Τετάρτη, 1 Φεβρουαρίου 2017

LOW MORTALITY FOR ELDERLY WOMEN WITH DCIS

Women over 50 who have been treated for ductal carcinoma in situ (DCIS) are more likely to be alive 10 years later than women in the general population, according to new research presented by Elshof et al at the 2017 European Cancer Congress (ECCO) (Abstract 173).
DCIS differs from breast cancer because it is noninvasive. However, because it can progress into an invasive breast cancer, it is usually treated with surgery or surgery and radiation therapy. The number of women being diagnosed with DCIS is increasing due to advances in breast cancer screening techniques.
The findings, presented at the Congress by Lotte Elshof, MD, research physician and epidemiologist at the Netherlands Cancer Institute, show that although women with DCIS have a higher risk of dying from breast cancer, overall, they have a slightly lower risk of dying from any cause. Netherlands Cancer Institute researchers explained their results should provide reassurance to women who are diagnosed with the disease.
Study Findings
Led by Jelle Wesseling, MD, PhD, a breast pathologist at the Netherlands Cancer Institute, the team studied data on almost 10,000 Dutch women who were diagnosed with DCIS between 1989 and 2004. They tracked the patients over an average of 10 years and compared their death rates with the expected mortality in the general population.
They found that women over 50 who had been treated for DCIS had a 10% lower risk of dying from any cause compared to the general population.
Dr. Elshof, who analyzed the data, told the Congress, “Being diagnosed with DCIS can be extremely distressing, and research indicates that many women overestimate the risks involved and are confused about treatment. This study should provide reassurance that a diagnosis of DCIS does not raise the risk of dying.”
“It might seem surprising that this group of women actually has a lower mortality rate than the general population,” she continued. “However, the vast majority would have been diagnosed via breast screening, which suggests they may be health-conscious and well enough to participate in screening.”
The study shows that patients with DCIS had a 2.5% risk of dying of breast cancer after 10 years. At 15 years, the risk was 4%. These rates are higher than in the general population. However, the study also showed that the rates were getting lower in women diagnosed with DCIS more recently.
Patients with DCIS were 10% less likely to die from all causes combined compared to the general population. Specifically, they had a lower risk of dying from diseases of the circulatory, respiratory, and digestive systems, as well as other cancers. The researchers say this finding is important, because treating DCIS with radiotherapy could cause side effects, including damage to nearby organs such as the heart.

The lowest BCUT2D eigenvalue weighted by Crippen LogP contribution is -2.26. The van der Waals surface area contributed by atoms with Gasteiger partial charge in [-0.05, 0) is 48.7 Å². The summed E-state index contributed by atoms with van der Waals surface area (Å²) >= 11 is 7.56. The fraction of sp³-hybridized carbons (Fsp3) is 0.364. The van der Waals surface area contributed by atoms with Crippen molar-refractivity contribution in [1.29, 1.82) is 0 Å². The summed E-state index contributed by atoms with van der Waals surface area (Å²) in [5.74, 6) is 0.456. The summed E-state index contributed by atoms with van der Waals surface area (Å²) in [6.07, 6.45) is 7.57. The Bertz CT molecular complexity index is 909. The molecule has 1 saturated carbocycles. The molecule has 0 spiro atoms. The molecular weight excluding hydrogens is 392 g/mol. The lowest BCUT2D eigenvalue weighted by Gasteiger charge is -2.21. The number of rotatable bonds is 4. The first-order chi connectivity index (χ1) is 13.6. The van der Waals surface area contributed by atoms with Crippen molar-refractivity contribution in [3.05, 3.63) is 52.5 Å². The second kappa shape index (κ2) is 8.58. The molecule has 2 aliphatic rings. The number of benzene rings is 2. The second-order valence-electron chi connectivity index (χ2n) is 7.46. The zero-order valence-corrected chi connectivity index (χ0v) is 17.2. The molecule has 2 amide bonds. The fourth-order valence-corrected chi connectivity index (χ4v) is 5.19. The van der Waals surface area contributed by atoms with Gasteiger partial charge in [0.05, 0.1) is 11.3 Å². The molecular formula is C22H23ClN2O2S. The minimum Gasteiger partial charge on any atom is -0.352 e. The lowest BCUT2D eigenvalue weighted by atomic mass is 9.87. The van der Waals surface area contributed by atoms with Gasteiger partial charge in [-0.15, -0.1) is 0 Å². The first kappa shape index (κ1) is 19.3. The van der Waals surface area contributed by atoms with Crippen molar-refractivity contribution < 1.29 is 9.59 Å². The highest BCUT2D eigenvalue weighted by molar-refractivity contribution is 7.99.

The team are beginning an international collaboration with researchers in the United Kingdom and United States.
This will allow them to increase the size of the study and to try to understand why some cases of DCIS progress into invasive cancer while others do not.
Commentary
Philip Poortmans, MD, PhD, President-Elect of ECCO and Head of the Radiation Oncology Department at Radboud University Medical Center in Nijmegen, The Netherlands, said about the findings, “Ductal carcinoma in situ can be a worrying and confusing diagnosis for many women, especially due to the word ‘carcinoma’. Although it should be considered as being clearly different from breast cancer, it can progress into breast cancer, even after removal of the entire breast or after breast-conserving therapy consisting of surgery, generally combined with radiation therapy.”
“Moreover, those treatments can have side effects, including on the heart. This research provides reassurance for women diagnosed with DCIS because it shows that they are as likely to be alive 10 years after the diagnosis as people in the general population who did not have DCIS. This is also reassuring with regards to the potential risks of side effects.”
“However, we have to recognize that in one-fifth of the patients who die, the cause is breast cancer, which is likely to result from progression of the DCIS they were diagnosed with. Therefore, we are eagerly waiting for the results of further research to identify the factors— including age, as clearly shown in this study—that contribute to the risk for recurrence and progression from DCIS for each individual patient.”
“Remarkably, the increased risk of dying from breast cancer is completely offset by a lower risk of dying from other causes compared to women in the general population. This might be explained by the generally better health and socioeconomic status of women who regularly participate in breast cancer screening. This could also be tested in the ongoing research.”

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